Call Number: Valley City State University 3rd Floor (365.643 F821d )
Publication Date: 1995-04-25
In this brilliant work, the most influential philosopher since Sartre suggests that such vaunted reforms as the abolition of torture and the emergence of the modern penitentiary have merely shifted the focus of punishment from the prisoner's body to his soul.
Call Number: Valley City State University 2nd Floor (641.302 Os8a )
Publication Date: 2015-10-12
In 1947, when J. I. Rodale, editor of Organic Gardening, declared, "the Revolution has begun," a mere 60,000 readers and a ragtag army of followers rallied to the cause, touting the benefits of food grown with all-natural humus. More than a half century later, organic farming is part of a multi-billion-dollar industry, spreading from the family farm to agricultural conglomerates, and from the supermarket to the farmer's market to the dinner tables of families all across America. In the organic zeitgeist the adage "you are what you eat" truly applies, and this book reveals what the dynamics of organic culture tells us about who we are. Rodale's goal was to improve individuals and the world. American Organics shows how the organic movement has been more successful in the former than the latter, while preserving connections to environmentalism, agrarianism, and nutritional dogma. With the unbiased eye of a cultural historian, Robin O'Sullivan traces the movement from agricultural pioneers in the 1940s to hippies in the 1960s to consumer activists today--from a counter cultural moment to a mainstream concern, with advocates in highbrow culinary circles, agri-business, and mom-and-pop grocery stores. Her approach is holistic, examining intersections of farmers, gardeners, consumers, government regulations, food shipping venues, advertisements, books, grassroots groups, and mega-industries involved in all echelons of the organic food movement. In American Organic we see how organic growing and consumption has been everything from a practical decision, lifestyle choice, and status marker to a political deed, subversive effort, and social philosophy--and how organic production and consumption are entrenched in the lives of all Americans, whether they eat organic food or not.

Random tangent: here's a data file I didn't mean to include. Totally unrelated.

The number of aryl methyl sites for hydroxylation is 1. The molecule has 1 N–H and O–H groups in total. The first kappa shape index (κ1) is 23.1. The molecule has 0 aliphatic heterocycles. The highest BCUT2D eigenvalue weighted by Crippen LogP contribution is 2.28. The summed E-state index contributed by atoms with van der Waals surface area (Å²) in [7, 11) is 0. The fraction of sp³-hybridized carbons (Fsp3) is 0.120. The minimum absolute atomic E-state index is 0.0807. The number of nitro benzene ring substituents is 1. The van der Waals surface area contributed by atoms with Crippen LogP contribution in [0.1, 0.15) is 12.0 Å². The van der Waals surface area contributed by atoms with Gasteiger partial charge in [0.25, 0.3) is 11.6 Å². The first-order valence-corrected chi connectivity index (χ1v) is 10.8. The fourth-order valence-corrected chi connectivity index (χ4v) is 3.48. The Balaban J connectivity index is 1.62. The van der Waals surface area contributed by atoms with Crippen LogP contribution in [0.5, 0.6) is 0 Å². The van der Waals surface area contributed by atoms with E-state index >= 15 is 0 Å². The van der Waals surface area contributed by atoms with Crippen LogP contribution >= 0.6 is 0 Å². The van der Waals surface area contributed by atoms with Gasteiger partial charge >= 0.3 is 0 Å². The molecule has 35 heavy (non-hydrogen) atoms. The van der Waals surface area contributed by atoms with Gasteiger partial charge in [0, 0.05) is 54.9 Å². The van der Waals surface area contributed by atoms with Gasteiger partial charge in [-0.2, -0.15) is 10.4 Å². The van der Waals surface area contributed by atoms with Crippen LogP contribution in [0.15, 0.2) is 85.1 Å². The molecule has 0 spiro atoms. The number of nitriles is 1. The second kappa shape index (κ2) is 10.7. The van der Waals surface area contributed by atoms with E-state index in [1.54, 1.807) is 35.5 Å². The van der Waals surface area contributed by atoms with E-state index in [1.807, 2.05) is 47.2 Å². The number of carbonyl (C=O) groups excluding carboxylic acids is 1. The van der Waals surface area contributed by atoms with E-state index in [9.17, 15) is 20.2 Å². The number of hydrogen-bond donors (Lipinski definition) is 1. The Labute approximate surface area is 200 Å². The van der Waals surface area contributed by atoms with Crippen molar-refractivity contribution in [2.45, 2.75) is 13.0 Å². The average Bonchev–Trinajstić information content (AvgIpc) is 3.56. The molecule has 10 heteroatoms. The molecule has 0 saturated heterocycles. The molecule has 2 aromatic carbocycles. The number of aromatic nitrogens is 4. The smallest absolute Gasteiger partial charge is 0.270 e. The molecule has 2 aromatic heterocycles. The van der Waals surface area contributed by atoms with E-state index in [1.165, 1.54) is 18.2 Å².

Call Number: Valley City State University 2nd Floor (631.4 C6602n )
Publication Date: 2009-10-20
Notes from the Ground examines the cultural conditions that brought agriculture and science together in nineteenth-century America. Integrating the history of science, environmental history, and science studies, the book shows how and why agrarian Americans—yeoman farmers, gentleman planters, politicians, and policy makers alike—accepted, resisted, and shaped scientific ways of knowing the land. By detailing the changing perceptions of soil treatment, Benjamin Cohen shows that the credibility of new soil practices grew not from the arrival of professional chemists, but out of an existing ideology of work, knowledge, and citizenship.